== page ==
Unlike other mental health issues, burnout can be directly linked to work. Veronique Bergeot explains how to prevent it. According to a recent study by the World Health Organisation, overwork and burnout contributed to more than 745,000 deaths in a year, as reported in Psychology Today.
Healthcare professionals report a 20% increase in antidepressants usage since the beginning of the second lockdown.
Because of work uncertainties, life restrictions, and lack of leisure, a more significant part of the population than usual is under pressure. Exposure to high stress for an extended period could have long-lasting side effects known as burnout.
More than ever, managing employees' stress will become critical for companies in the next few months. After a long period of inactivity, companies will demand even more from their employees. As a result, maintaining a healthy and positive workplace to prevent absences will be a crucial challenge for HR managers.
This can be harder to identify among remote employees. Driving a healthy work-life balance and monitoring employee wellbeing can be challenging. The company culture can cause this, positively or negatively.
However, with a better understanding of stress, its roots and its symptoms, empathetic HR managers can support their workforce with a too high level of stress and prevent employee burnout.
The management team should communicate internally as soon as possible about employee burnout-specifically, its symptoms, consequences and the existing solutions to curate it. For example, sophrology, a non-invasive technique reconciling the body and the mind, gives fantastic results to reduce employees' stress.
What is Burnout?
Burnout and stress are often used for one another though they encompass different meanings. So, what is the difference between stress and burnout?
Burnout is a state of physical, emotional and mental exhaustion linked to a deterioration in a person's relationship with their environment.
Burnout finds its origin in stress. Of course, everyone has suffered a bit of pressure from time to time. On the other hand, burnout can develop into a lifetime problem. Therefore, it is crucial to identify it early and fight its symptoms as soon as possible.
The below diagram unfolds every step leading to burnout.
The three main phases leading to burnout
A person affected by burnout has gone through a long process of reactions that unfolds in 3 main phases.
Phase 1: The alarm phase
The adrenal glands produce adrenaline, a hormone responsible for stress, as a physical or psychological "aggression" response. Although adrenaline stays in the body for a few hours, the human body naturally supports this stress phase. This mechanism sparks intellectual stimulation and allows you to be particularly productive.
Phase 2: The resistance phase
For people reaching this phase, stress begins to set in over time. Stress occurs more frequently and for a longer time, typical of chronic stress. Because of these energy-consuming alarms, the immune systems of people experiencing this phase becomes more fragile and sensitive to bacteria and viruses. Anyone undergoing this phase of stress must react immediately to avoid exhaustion.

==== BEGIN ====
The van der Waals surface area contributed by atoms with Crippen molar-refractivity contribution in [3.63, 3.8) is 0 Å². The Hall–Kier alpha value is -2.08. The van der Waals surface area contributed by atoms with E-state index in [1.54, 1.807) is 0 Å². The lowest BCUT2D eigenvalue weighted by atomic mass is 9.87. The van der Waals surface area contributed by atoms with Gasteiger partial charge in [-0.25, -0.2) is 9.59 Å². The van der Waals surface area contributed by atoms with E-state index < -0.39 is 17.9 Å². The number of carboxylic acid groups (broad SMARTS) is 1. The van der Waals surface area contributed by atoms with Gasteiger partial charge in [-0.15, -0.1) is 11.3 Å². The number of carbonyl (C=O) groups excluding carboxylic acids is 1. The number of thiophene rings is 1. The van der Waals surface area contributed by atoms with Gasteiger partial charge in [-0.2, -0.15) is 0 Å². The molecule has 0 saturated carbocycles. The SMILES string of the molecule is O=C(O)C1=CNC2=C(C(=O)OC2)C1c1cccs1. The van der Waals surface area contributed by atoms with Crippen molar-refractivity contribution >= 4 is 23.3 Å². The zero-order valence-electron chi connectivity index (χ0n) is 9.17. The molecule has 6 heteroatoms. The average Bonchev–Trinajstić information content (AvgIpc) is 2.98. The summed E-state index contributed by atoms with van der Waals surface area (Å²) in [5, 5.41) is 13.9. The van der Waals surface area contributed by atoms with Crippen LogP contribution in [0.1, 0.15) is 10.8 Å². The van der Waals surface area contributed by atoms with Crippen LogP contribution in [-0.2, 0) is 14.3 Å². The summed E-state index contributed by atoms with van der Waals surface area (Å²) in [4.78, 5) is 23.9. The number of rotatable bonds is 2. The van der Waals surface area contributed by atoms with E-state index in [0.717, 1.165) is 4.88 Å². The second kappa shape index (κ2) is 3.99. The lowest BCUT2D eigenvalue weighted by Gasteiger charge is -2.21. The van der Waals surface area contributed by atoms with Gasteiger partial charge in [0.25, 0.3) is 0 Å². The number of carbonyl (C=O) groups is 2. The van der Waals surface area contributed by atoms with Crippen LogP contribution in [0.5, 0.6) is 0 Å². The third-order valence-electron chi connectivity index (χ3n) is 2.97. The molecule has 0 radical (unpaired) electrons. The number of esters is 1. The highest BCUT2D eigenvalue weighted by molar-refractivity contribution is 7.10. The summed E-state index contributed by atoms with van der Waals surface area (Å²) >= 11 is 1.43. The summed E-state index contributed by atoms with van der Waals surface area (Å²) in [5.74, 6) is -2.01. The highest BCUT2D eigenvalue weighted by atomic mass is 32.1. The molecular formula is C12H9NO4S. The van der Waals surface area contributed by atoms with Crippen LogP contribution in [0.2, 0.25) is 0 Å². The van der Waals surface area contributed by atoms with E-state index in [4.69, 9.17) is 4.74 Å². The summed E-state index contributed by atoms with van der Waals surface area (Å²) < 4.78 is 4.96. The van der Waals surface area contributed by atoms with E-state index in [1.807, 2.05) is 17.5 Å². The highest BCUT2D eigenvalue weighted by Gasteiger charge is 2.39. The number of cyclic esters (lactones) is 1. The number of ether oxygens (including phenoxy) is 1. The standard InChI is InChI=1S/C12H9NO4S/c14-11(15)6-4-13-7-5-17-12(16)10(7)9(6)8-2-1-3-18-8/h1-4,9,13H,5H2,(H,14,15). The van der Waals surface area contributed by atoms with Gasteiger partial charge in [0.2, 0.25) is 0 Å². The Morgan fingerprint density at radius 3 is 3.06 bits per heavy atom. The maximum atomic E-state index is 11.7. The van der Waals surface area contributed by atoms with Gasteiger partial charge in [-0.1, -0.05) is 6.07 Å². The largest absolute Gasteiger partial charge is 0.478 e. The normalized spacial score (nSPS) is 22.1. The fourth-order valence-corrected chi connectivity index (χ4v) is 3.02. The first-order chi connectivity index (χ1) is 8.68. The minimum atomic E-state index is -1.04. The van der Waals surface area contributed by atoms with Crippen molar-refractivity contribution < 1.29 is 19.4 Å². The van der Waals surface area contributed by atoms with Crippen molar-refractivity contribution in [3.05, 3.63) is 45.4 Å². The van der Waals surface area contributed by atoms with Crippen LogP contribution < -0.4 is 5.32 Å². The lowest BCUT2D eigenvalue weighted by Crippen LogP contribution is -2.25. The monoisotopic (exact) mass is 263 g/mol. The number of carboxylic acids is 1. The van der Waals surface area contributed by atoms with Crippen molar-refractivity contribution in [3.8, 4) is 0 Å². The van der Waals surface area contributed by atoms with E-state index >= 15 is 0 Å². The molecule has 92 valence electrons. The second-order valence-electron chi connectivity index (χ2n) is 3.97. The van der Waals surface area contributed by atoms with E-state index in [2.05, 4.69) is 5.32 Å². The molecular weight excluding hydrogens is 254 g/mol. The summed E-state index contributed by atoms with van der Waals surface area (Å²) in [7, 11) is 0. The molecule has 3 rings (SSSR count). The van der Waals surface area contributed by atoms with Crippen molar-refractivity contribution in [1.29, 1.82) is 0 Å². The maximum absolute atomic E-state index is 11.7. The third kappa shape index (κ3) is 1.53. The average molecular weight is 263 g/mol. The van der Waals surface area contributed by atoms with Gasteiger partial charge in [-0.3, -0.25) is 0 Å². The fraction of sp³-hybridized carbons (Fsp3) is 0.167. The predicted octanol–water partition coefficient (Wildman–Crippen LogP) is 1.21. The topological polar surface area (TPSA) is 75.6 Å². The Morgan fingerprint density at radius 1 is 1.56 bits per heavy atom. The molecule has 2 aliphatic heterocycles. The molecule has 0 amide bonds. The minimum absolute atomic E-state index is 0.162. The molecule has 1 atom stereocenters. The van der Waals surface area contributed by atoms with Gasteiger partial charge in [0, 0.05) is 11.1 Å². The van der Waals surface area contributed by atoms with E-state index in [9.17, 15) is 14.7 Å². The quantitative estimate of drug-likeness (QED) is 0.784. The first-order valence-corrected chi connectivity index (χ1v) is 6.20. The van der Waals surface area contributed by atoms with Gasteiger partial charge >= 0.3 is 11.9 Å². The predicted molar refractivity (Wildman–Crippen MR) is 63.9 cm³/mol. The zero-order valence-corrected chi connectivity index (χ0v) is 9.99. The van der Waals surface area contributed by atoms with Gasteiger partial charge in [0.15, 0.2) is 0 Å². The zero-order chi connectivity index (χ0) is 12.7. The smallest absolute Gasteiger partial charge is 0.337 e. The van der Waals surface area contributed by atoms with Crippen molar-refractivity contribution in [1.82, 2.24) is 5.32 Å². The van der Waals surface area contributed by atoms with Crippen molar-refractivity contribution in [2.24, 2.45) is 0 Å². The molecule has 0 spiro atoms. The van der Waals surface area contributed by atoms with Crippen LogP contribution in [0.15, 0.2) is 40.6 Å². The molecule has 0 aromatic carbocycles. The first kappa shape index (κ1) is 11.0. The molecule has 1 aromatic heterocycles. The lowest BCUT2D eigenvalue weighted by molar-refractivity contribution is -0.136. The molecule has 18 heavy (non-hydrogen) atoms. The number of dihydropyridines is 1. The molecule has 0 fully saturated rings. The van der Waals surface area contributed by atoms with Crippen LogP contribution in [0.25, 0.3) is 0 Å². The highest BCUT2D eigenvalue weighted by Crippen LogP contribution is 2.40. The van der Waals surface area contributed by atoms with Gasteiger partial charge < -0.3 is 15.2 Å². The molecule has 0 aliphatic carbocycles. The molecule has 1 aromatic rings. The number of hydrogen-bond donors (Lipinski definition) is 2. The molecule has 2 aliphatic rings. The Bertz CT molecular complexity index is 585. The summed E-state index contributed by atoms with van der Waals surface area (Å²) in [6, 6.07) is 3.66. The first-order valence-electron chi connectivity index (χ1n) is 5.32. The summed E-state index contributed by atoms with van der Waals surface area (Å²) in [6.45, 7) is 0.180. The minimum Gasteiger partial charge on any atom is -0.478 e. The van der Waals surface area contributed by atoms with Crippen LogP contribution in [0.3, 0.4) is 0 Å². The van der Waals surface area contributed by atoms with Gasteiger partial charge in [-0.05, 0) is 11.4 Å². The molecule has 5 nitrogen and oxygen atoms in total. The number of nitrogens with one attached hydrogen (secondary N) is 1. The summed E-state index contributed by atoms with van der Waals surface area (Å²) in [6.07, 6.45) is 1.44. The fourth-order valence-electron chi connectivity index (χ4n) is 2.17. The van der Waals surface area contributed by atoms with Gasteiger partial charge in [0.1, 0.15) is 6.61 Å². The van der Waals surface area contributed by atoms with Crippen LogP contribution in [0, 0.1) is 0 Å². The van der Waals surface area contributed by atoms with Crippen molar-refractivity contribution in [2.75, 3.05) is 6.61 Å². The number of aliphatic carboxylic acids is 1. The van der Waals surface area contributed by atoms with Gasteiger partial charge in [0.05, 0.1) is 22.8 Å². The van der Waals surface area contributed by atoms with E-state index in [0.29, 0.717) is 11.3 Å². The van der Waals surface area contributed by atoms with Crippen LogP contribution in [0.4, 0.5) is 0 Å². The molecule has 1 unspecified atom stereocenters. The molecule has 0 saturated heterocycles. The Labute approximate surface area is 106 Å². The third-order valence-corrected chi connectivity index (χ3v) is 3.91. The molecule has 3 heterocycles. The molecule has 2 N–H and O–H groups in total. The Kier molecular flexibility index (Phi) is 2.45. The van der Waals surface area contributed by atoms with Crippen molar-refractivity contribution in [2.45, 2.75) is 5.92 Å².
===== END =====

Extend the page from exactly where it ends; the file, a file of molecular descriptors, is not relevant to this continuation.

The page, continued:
The main criteria in the resistance phase:
1. Feeling overworked (fatigue, sleeping troubles, irritability, lack of patience, anxiety, pain or migraine)
2. Disorders and symptoms last for more than six months
3. Feeling tired and exhausted throughout the day.
Some patients endure hypostress, a state where they might not feel solicited or stimulated enough. Some patients can even feel useless, idle, losing their motivations and desires. Boredom overwhelms their life, an agonising situation. The brain considers itself endangered. Hypostress is as devastating as hyperstress (see below) and can lead to "bore-out" - a syndrome of exhaustion through boredom.
Some others undergo hyperstress, a very high level of stress linked to stimuli exceeding patients' intrinsic physical or psychological capacity. This type of stress can lead to a nervous breakdown, workplace burnout and cardiovascular accidents putting the patients' health at risk. During this phase, patients go further and further into the resistance phase. For example, patients enduring hyperstress never rest, bring work at home overnight despite overly-long working days, and never go on holiday. In short, they push the engine.
Phase 3: The exhaustion phase (or burnout)
This is the red line. At this stage, patients have exhausted all of their coping skills to face the sources of workplace stress.
In this phase, a phenomenon of denial appears because the mind, still in the resistance phase, produces thoughts such as: "I will rest later", "I do not have time for this or because of that", "I must", "I cannot do otherwise ", amongst others.
Unfortunately, when the battery has run flat (Yes, as if you were a cell phone that had not been charged), the body stops responding. It gives up! The adrenal glands no longer produce cortisol, a hormone responsible for keeping you alert, awake, and active. By blocking the production of certain hormones, the body says STOP! In other words, the body takes control back to save your life.
That's why many patients having burnout collapse or feel paralysed.
On average, it takes twelve months for the body to produce back these hormones that provide patients what it takes to get better!